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Mississippi researchers make history in unmanned aviation at the state's busiest airport
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The Tigershark unmanned aircraft, operated by Mississippi State researchers.
Kobee Vance, MPB News

Researchers at Mississippi State University are breaking new ground in aviation by flying an unmanned aircraft at Mississippi's busiest airport. Experts say this technology could revolutionize emergency response in the state.

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On the runway of the Jackson-Medgar Wiley Evers International Airport, researchers from Mississippi State University are flying their Tiger Shark unmanned aircraft. It has a wingspan of 22 feet and can carry a variety of small payloads.

Image of aircraft
The drone can be modified to use several types of surveylance tools.

This is the first time a non-military drone has flown in class c controlled airspace. Tom Brooks is Director of the Raspet Flight Research Lab at MSU. He says the flight demonstrates how unmanned aircraft and passenger aircraft can one day operate on the same runways.

"It's really moving the needle in terms of not just symbolic of what can be done, but also a practical demonstration of how it can be done every day," says Brooks.

Brooks says the drone can be equipped with cameras, radar, and other imaging technologies, and can be used to survey damage during emergencies. Matthew Hering is Chief Operations Officer with the Mississippi Emergency Management Agency. He says the agency mostly uses smaller drones, but early tests with these larger unmanned aircrafts have been able to capture more data in a single flight.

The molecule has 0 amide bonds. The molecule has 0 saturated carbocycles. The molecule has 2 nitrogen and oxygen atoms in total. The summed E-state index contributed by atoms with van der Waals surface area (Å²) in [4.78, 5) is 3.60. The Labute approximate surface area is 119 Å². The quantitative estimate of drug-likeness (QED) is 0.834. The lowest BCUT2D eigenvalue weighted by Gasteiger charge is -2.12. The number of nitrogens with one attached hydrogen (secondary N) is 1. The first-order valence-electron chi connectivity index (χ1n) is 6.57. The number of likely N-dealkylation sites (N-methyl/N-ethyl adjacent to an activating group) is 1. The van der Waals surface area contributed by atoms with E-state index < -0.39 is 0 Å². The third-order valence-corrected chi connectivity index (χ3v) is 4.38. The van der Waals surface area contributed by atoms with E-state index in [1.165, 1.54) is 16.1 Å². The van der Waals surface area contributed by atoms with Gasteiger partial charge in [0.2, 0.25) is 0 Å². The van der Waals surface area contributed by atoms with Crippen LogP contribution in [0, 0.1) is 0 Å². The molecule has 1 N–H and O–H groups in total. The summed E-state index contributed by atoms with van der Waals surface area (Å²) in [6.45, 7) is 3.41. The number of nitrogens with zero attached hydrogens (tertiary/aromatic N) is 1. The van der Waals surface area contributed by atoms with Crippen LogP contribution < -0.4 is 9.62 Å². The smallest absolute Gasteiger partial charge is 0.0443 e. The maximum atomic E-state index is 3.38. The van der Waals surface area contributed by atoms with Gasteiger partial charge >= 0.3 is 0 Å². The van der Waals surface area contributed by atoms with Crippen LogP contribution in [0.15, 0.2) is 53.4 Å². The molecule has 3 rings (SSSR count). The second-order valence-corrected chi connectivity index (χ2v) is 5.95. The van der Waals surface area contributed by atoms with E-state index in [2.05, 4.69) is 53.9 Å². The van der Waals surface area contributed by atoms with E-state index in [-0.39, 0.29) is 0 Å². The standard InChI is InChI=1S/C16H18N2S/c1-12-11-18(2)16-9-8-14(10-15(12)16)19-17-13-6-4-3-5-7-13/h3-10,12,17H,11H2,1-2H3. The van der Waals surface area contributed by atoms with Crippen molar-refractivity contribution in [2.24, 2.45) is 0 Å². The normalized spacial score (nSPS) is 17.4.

Hering says "Last year we took the opportunity to have a fixed-wing aircraft do damage assessment aerial shots for us, and with the new technology that's out there to stitch together the graphics that are provided is just phenomenal. When you're able to look at damage to structures through 3D technology, it's really a gamechanger."

The University of Mississippi Medical Center is also interested in how drones can one day help deliver medicine during extreme weather, says Chief Administrative Officer Jonathan Wilson. 

"There're some situations where you're just not gonna put a flight crew in peril," says Wilson. "Obviously with this, there's less risk with that. So we have more flexibility in those marginal weather situations, and times when we may need that helicopter moving a patient."

Mississippi State's Raspet Lab also partners with the Federal Aviation Administration and the U.S. Department of Homeland Security.